This ability to group contours and blobs together into expected objects is a massive advantage when it comes to image understanding, and it is one of the biggest problems in machine vision. Outside of tightly controlled circumstances, object contours rarely display consistent properties. This is hard for people to even spot, because our mind automatically accentuates valid contours and minimizes invalid contours as shading and texture.

Figure 3

To demonstrate this, I have included a picture I pulled off the internet of a chrome stapler (figure 3). As one can see, there are plenty of strong and weak edges in this image (when I speak of the strength of an edge, I mean roughly the rate at which pixel intensity changes. For a more thorough explanation, see the Wikipedia article). People have no difficulty picking out the stapler in this image and could easily outline the object if one were to ask, despite the fact that this is a monochromatic image and several of the boundary edges are much weaker than internal edges caused by shadow and geometric variations in the object's surface. For example, if you look at the two rearmost edges of the stapler, you can see that the posterior edge is virtually nonexistent while the lateral edge starts fairly strong near the bulb at the front of the stapler but fades as one moves toward the posterior. Our minds have no problem mentally accentuating that lateral edge along its entire length, however, and recognizing that it is a continuous edge despite its vast variation in edge strength. If you looks at the opposite side, however, you see a continuous dark band that extends the length of the stapler, forming two powerful edges. Neither of these strong edges actually depicts one of the object's boundaries, rather they are an artifact of the object's geometry, the view angle, and lighting. Thus, even a computer system whose sole purpose is to determine if one has a picture of a stapler or not would have a great deal of difficulty with that task without some pretty hefty processing on top of the edge detection (even then it would highly unlikely to be as reliable as a person, and we can recognize far more objects than just staplers) or some ability to constrain the view angle, lighting, and object variation. A great deal of these concepts are actually discussed in Gestalt psychology (if you follow the link to the Wikipedia article, you will see some familar images too. It looks like I could have just acquired links from there rather than searching randomly through the internet if I had looked at Wikipedia earlier).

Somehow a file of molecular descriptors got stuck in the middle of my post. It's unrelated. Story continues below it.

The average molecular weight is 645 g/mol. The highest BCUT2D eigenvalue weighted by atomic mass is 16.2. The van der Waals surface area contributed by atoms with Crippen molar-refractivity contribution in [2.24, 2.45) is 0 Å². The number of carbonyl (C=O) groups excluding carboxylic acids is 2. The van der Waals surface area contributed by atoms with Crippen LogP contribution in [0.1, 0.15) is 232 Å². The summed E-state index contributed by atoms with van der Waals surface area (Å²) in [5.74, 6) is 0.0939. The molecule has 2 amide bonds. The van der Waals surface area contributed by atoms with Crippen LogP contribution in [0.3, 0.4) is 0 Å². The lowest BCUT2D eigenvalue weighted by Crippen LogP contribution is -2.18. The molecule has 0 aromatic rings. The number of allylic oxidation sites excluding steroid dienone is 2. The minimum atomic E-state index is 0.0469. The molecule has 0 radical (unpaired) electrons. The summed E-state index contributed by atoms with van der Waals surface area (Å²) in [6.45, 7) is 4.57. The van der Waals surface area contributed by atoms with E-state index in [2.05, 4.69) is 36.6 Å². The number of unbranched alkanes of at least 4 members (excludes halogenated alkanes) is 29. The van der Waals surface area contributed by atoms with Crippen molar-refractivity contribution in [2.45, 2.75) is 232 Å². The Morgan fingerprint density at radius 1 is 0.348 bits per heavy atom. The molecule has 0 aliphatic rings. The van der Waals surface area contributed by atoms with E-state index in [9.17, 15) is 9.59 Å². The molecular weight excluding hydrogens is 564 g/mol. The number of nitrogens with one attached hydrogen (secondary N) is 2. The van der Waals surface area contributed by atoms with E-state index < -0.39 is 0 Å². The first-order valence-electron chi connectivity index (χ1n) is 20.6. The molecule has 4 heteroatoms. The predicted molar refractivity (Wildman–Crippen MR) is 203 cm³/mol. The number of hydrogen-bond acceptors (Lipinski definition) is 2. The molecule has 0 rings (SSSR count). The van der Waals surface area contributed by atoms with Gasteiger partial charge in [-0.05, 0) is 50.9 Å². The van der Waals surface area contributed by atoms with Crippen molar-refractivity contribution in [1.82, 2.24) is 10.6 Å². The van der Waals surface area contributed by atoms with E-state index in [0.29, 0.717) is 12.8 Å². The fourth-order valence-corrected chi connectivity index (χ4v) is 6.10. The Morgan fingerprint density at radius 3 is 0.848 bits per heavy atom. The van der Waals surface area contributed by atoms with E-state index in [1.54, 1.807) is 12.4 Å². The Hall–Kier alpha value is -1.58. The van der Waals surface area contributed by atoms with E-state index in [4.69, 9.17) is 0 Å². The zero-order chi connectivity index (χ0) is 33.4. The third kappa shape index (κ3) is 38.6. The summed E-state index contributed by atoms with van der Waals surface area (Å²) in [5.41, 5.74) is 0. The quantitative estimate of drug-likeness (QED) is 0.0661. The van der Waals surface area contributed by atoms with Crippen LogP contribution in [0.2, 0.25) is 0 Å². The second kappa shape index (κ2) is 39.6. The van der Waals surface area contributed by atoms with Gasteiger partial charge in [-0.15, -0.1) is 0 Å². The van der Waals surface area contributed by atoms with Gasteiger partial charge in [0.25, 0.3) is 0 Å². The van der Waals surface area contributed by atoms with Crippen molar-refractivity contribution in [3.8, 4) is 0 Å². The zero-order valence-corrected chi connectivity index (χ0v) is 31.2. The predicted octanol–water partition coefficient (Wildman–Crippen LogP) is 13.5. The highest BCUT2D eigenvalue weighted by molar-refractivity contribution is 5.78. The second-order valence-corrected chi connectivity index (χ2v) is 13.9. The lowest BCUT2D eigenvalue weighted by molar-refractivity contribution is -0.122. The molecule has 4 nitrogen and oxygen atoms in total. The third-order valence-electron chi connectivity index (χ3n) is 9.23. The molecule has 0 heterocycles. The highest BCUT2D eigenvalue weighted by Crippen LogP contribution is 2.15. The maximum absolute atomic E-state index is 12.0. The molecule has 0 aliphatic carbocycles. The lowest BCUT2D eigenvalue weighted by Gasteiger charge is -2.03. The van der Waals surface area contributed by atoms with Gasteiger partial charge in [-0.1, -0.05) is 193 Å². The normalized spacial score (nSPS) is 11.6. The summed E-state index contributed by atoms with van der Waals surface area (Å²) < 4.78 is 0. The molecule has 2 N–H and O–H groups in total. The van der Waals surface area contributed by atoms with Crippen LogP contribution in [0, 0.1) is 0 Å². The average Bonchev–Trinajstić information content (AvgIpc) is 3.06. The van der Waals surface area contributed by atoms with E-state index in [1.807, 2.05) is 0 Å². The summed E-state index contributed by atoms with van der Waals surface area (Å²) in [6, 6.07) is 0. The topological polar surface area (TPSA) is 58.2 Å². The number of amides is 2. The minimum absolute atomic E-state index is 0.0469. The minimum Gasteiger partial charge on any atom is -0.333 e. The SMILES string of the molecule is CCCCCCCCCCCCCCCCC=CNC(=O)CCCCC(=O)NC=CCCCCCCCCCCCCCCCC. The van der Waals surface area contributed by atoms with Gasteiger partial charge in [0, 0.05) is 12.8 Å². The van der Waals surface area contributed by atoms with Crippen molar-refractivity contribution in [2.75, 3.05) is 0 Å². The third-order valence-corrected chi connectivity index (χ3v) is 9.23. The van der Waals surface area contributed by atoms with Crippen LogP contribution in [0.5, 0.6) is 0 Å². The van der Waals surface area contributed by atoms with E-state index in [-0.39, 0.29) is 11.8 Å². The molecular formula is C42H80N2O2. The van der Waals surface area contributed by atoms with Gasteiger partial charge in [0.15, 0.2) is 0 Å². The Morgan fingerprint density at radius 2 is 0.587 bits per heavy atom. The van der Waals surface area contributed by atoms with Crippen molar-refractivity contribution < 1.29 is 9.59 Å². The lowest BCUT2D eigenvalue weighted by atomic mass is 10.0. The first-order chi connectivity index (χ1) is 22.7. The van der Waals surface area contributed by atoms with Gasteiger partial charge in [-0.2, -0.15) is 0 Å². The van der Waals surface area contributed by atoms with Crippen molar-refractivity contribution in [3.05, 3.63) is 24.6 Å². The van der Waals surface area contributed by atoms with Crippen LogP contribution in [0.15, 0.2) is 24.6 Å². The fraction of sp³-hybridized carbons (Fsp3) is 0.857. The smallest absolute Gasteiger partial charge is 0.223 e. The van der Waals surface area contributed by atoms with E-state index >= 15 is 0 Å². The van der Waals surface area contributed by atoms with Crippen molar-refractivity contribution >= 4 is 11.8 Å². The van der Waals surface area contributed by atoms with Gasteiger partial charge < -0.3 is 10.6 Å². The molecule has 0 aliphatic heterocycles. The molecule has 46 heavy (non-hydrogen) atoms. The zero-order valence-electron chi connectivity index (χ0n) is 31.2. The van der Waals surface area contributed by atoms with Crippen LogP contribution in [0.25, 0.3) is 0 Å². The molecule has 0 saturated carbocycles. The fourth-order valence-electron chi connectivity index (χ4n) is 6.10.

I had planned on speaking about the ramifications of what I have discussed, but I have already been working on this post on and off for several weeks and it is starting to get cumbersome in length. I will therefore be expanding this series into a fourth post to be published in the not too distant future.

Continue reading in Part IV: Ramifications.

Another minor change

For those who actually show up here to read my posts, this won't affect you at all. However, for those that subscribe to feeds, I decided I would try following Google's advice and add 'AdSense for Feeds' to my site. That means that (hopefully unobtrusive) advertisements should start showing up at the bottom of substantive posts (I set a minimum word length, so you shouldn't be getting them on minor posts like this one). If it is distracting or upsetting, though, please let me know and I can see about removing it.

Follow-up Discussion

In my most recent post, I discussed both religion and suicide bombings. Both are subjects on which many people have quite strong opinions, so there were some responses to my post which I thought warranted some expansion. First and foremost is my discussion with Cornucrapia (conducted behind the internet's version of closed doors - a private chat. Therefore, if I make any mistakes in representing what he said, I apologize and hope he will set me straight). He made several points, the first of which was that he did not think my conclusion was as different from the article's as it appeared that I thought it was. Thus, I believe it is worth trying to more clearly elucidate just what conclusions I understood the article to have, and what my interpretation of the data entailed given my understanding and outlook on religion.